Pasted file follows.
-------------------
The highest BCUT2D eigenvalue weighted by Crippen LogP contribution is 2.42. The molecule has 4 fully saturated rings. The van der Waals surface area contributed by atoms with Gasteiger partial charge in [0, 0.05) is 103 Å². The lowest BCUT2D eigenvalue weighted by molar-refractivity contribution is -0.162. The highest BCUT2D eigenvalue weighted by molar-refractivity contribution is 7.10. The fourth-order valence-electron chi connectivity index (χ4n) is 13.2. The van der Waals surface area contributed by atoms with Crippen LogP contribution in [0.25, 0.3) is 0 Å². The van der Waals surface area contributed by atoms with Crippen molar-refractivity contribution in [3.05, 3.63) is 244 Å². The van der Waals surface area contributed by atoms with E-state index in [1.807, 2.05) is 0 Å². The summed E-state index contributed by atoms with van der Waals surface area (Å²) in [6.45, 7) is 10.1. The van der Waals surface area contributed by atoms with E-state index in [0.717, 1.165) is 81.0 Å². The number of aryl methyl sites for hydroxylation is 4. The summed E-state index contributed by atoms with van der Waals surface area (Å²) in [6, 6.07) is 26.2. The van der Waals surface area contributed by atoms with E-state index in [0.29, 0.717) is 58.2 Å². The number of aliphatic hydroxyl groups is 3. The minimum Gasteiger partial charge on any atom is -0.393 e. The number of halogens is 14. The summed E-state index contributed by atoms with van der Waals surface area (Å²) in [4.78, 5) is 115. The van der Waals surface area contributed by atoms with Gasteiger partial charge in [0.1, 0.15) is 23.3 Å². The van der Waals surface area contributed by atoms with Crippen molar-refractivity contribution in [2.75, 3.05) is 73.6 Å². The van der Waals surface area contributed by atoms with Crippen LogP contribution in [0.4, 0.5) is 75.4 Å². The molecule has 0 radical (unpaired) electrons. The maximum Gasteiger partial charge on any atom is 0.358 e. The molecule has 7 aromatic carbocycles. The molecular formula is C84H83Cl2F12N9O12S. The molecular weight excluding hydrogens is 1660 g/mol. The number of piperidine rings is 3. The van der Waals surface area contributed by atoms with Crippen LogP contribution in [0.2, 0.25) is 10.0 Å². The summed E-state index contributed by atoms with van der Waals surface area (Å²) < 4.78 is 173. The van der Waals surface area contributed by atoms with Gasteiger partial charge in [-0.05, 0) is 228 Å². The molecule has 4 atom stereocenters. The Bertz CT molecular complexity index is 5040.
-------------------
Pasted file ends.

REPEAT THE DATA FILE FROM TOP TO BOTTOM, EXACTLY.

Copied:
The highest BCUT2D eigenvalue weighted by Crippen LogP contribution is 2.42. The molecule has 4 fully saturated rings. The van der Waals surface area contributed by atoms with Gasteiger partial charge in [0, 0.05) is 103 Å². The lowest BCUT2D eigenvalue weighted by molar-refractivity contribution is -0.162. The highest BCUT2D eigenvalue weighted by molar-refractivity contribution is 7.10. The fourth-order valence-electron chi connectivity index (χ4n) is 13.2. The van der Waals surface area contributed by atoms with Crippen LogP contribution in [0.25, 0.3) is 0 Å². The van der Waals surface area contributed by atoms with Crippen molar-refractivity contribution in [3.05, 3.63) is 244 Å². The van der Waals surface area contributed by atoms with E-state index in [1.807, 2.05) is 0 Å². The summed E-state index contributed by atoms with van der Waals surface area (Å²) in [6.45, 7) is 10.1. The van der Waals surface area contributed by atoms with E-state index in [0.717, 1.165) is 81.0 Å². The number of aryl methyl sites for hydroxylation is 4. The summed E-state index contributed by atoms with van der Waals surface area (Å²) in [6, 6.07) is 26.2. The van der Waals surface area contributed by atoms with E-state index in [0.29, 0.717) is 58.2 Å². The number of aliphatic hydroxyl groups is 3. The minimum Gasteiger partial charge on any atom is -0.393 e. The number of halogens is 14. The summed E-state index contributed by atoms with van der Waals surface area (Å²) in [4.78, 5) is 115. The van der Waals surface area contributed by atoms with Gasteiger partial charge in [0.1, 0.15) is 23.3 Å². The van der Waals surface area contributed by atoms with Crippen molar-refractivity contribution in [2.75, 3.05) is 73.6 Å². The van der Waals surface area contributed by atoms with Crippen LogP contribution in [0.4, 0.5) is 75.4 Å². The molecule has 0 radical (unpaired) electrons. The maximum Gasteiger partial charge on any atom is 0.358 e. The molecule has 7 aromatic carbocycles. The molecular formula is C84H83Cl2F12N9O12S. The molecular weight excluding hydrogens is 1660 g/mol. The number of piperidine rings is 3. The van der Waals surface area contributed by atoms with Crippen LogP contribution in [0.2, 0.25) is 10.0 Å². The summed E-state index contributed by atoms with van der Waals surface area (Å²) < 4.78 is 173. The van der Waals surface area contributed by atoms with Gasteiger partial charge in [-0.05, 0) is 228 Å². The molecule has 4 atom stereocenters. The Bertz CT molecular complexity index is 5040.